TJ Kelly

28 Blogs Later: Day 1

A couple things happened and somehow I wound up here: a lull in client work, lots of research on web marketing topics, and some good old American impatience. These factors and a calm before the new baby storm combined to form a something something witty analogy here.

The plan is simple: write a blog post every day in February. My second child is due within days, so what could possibly go wrong? Let me count the things. Let’s go over some ground rules:

  1. Publish at least one post every day in February 2015
  2. Can be any topic, but best if kept to things that actually exist
  3. The goal here is to bust a creative drought and hopefully attract some new business

So without further ado…

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Day 1: HubSpot’s Blog Topic Generator

I recently renewed my interest in Pinterest (yuck, I should never write that phrase again). There I found HubSpot’s page and their 30 Day Blogging Challenge board. True to form, I’m more than a year late to this campaign, but I like it and I don’t care. So I googled it and tried to find out what I missed. And that led me to HubSpot’s Blog Topic Generator.

HubSpot's Blog Topic Generator.

It’s a clever idea for both users and for HubSpot. They ask “Don’t know what to blog about? Let us think of ideas for you.” In my case, I could use a little creativity boost so I tried it. I experimented with three of my favorite topics: WordPress, Design & Freelance. Here’s what I got:

A week of blog topics, just for you

  1. What Will WordPress Be Like In 100 Years?
  2. The Worst Advice We’ve Ever Heard About Freelance
  3. 10 Signs You Should Invest In Design
  4. How To Solve The Biggest Problems With WordPress
  5. Think You’re Cut Out For Doing Freelance? Take This Quiz

I’m going to break the rules a bit here and address these five ideas in one post, rather than splitting them into their own. Here goes.


What Will WordPress Be Like In 100 Years?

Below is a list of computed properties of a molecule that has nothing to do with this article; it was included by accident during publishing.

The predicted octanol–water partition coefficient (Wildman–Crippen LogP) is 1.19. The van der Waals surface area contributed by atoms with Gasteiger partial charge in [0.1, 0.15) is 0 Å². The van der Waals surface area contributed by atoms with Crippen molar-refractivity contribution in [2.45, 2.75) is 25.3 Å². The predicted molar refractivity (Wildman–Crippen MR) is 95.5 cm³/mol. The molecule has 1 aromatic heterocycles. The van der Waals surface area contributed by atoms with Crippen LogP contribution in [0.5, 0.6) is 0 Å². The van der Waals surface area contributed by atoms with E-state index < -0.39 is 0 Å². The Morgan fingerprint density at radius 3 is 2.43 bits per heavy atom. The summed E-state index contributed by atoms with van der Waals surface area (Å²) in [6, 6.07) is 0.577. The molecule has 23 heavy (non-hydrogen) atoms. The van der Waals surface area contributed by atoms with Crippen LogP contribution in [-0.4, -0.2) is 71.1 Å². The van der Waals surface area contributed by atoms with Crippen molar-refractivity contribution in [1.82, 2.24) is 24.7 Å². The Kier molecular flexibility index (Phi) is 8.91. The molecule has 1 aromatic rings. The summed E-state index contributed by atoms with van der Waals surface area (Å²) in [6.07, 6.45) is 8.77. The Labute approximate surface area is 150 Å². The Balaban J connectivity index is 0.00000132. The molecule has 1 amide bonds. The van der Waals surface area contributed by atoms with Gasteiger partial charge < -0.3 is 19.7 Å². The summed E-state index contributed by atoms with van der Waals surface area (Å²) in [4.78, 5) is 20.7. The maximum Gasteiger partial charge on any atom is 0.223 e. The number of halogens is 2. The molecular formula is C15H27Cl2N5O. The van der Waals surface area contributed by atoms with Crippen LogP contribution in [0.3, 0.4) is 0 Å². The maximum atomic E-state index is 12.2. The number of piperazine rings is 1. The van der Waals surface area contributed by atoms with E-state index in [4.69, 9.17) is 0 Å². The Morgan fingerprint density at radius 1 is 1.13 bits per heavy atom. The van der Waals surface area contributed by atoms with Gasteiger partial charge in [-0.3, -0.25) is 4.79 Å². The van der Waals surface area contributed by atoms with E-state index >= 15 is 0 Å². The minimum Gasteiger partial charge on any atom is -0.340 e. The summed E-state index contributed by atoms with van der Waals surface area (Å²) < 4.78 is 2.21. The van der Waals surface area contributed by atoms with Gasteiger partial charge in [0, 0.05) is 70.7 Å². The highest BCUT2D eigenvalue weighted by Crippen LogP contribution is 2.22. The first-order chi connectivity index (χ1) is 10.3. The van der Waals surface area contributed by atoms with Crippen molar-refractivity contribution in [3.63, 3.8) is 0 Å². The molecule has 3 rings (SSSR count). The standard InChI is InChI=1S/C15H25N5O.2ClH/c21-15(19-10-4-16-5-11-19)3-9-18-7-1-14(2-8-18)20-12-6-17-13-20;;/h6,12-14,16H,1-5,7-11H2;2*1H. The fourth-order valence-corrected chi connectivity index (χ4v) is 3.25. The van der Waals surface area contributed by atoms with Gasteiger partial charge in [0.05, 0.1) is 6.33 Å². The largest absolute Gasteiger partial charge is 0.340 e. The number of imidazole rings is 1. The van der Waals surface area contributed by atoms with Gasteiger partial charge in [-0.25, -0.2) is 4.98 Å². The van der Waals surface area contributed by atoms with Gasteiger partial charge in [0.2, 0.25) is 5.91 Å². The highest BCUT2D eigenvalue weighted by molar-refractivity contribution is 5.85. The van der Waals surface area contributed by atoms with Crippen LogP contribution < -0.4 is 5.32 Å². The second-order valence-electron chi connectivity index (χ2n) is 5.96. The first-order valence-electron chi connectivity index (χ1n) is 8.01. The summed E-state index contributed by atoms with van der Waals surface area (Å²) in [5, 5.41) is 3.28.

Easy. It won’t exist. 100 years ago, in 1915, life was unrecognizable to us millennials. Some highlights of 1915, as taken from Wikipedia:

  • WWI is just ramping up.
  • Women in the US can’t vote yet.
  • The first coast-to-coast telephone call occurs.
  • Typhoid Mary goes on her second microbial killing spree and is quarantined for the rest of her life.
  • The Ottoman Empire still exists.
  • The Raggedy Ann doll is invented as a symbol of the antivax movement (some things never change).

So WordPress in 2115? I don’t think so. I give it another 20 years, max. If anyone but holdouts and archivists are still on WP when I’m 50, I’m gonna be real disappointed.

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The Worst Advice We’ve Ever Heard About Freelance

Clearly We’re using The Royal We™ here, and it’s about time We started. Here’s some bad advice about freelancing: don’t do it. We think everyone should work for themselves for a while. We love it, even when it’s hard (like right now). We think everyone could benefit from learning a few self-employed lessons like consequences-as-motivation.

We don’t like the word, though. So there’s bad tip #2: call yourself a freelancer. We like Paul Burton’s take: don’t call Us a freelancer. Freelancers are replaceable and dime-a-dozen. Instead, We prefer contractor or consultant. Same independence, much less dispensable.

Last bad freelance advice: take every project that comes your way. We learned this one the hard way. Most projects suck. We had to learn to weed out the unnecessary headaches and unreasonable clients. Don’t sell yourself short. Raise your rate and embrace the no. You’ll thank Us later.


10 Signs You Should Invest In Design

What does this even mean? You should invest in design. There are no signs. There are reasons, but they’re not mysterious or cryptic. They’re reasons. You don’t have to care, but you can’t deny them.

I will admit that “design” could be either too broad or too narrow a term. For my money, this really ought to say “invest in user experience,” but then that’s not what I typed into this magical bloggerator. Visual design is too narrow. It’s a small piece of the UX puzzle. Other types of design (industrial, for example) are probably outside the scope of this article and my profession anyway.

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How To Solve The Biggest Problems With WordPress

This one’s easy too. Your options are: become a WordPress expert or hire one. WordPress has its problems; there can be no argument. But its pros outweigh its cons in lots of cases. How you solve those problems is part of the fun.

When your roof leaks, you can get out your ladder and shingles or you can call a professional. Roofs leak. Engines fail. Websites break. Sooner or later these systems need maintenance and hiring a professional gets the job done better faster.


Think You’re Cut Out For Doing Freelance? Take This Quiz.

Do you want to work for yourself? Can you do stuff? Will anybody care about the stuff you do? Quiz complete. No one is “cut out” for this. It’s hard work. It takes intelligence, diligence, and patience. If you’ve got those three qualities, plus a marketable skill, you’ll do just fine.

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